Young people who experience racial abuse are around 80 per cent more likely to take up smoking before the age of 16, new research suggests.
Interviews with London school pupils, conducted by academics from King’s College London, found that students from ethnic minority backgrounds who did not experience racism were less likely to become smokers.
It is thought the findings could be important in targeting interventions to help people quit and the mental health impacts of racism should be factored into prevention campaigns.
It also suggests that strong family ties or religious practices were associated with a lower likelihood of smoking.
The researchers said being the victim of racial abuse is a major cause of stress which in turn is a trigger for people to start smoking. Support offered by family or other groups could address this, they added.
“These findings highlight the role of racism as an important social determinant of health,” said lead author Dr Ursula Read.
She added that public health groups should factor in the impact of these health harming behaviours when making future policy.
The study used information from 6,500 pupils collected between ages 11 to 13 across 51 London schools, as part of the Determinants of young Adult Social well-being and Health (DASH) study.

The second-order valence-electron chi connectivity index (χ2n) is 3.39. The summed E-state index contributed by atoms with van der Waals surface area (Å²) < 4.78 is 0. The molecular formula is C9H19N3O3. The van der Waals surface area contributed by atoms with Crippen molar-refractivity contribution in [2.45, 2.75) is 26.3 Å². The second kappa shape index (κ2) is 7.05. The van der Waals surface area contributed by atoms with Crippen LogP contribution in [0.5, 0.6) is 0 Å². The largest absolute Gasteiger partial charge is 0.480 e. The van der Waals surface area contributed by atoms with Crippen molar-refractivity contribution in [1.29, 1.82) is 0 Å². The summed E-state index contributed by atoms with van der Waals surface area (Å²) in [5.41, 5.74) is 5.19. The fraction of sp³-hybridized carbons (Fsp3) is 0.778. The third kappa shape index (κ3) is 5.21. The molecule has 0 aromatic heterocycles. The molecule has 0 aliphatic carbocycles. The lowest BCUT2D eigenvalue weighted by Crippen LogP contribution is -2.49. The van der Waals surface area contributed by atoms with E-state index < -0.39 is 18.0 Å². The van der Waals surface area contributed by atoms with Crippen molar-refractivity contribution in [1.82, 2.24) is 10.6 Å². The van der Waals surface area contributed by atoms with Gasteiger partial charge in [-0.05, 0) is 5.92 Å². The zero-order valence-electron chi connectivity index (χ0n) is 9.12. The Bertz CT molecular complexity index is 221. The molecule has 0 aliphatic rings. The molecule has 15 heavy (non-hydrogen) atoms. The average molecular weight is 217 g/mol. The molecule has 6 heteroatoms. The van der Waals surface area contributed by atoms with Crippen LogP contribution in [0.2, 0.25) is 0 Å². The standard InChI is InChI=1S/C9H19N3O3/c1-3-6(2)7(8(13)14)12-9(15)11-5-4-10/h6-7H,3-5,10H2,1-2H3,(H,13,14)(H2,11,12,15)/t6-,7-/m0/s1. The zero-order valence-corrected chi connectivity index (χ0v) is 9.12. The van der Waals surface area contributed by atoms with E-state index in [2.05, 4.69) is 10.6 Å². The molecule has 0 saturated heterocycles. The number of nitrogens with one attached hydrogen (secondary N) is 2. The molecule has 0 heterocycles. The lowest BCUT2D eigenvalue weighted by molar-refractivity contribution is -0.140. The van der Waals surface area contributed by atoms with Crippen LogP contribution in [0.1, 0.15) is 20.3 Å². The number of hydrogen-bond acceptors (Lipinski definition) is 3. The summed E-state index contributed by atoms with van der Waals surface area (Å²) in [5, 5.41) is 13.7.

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It asked about experiences of racism, smoking habits and a number of other subjects. Pupils were followed up with at age 14 to 16 and age 21 to 23 – around 600 at this stage.
Those who reported being racially abused in the earlier studies were 80 per cent more likely to be smoking by age 16.
Despite this, young people from ethnic minority backgrounds are still much less likely to smoke than their white peers.
National data for England shows white 14-year-olds are around three times more likely to have started smoking than Black or Asian pupils.
Although this study, which is published in the open access journal PLOS One, cannot prove a link between smoking and experience of racism, because it is simply observing two trends in a group where there are likely to be lots of competing influences, it did take steps to explore the link.
Forty-two pupils from the original study were invited back for an in-depth interview and this added credibility to the suggestion that support networks have a beneficial effect.
Regular worship or close family ties “appeared to help participants find different coping strategies and nurture self-esteem.”
Professor Seeromanie Harding, lead investigator of the DASH study, said: “’Despite recent decreases in smoking in the UK, the Office for National Statistics has said that 58 per cent of heavy smokers report having started smoking regularly before the age of 16.
“Our findings have public health implications for improving community interventions and finding new ways to support and encourage people not to take up smoking at a young age. An important point here is that racism affects both physical and mental health outcomes. Addressing racism is an important public health priority for young people.”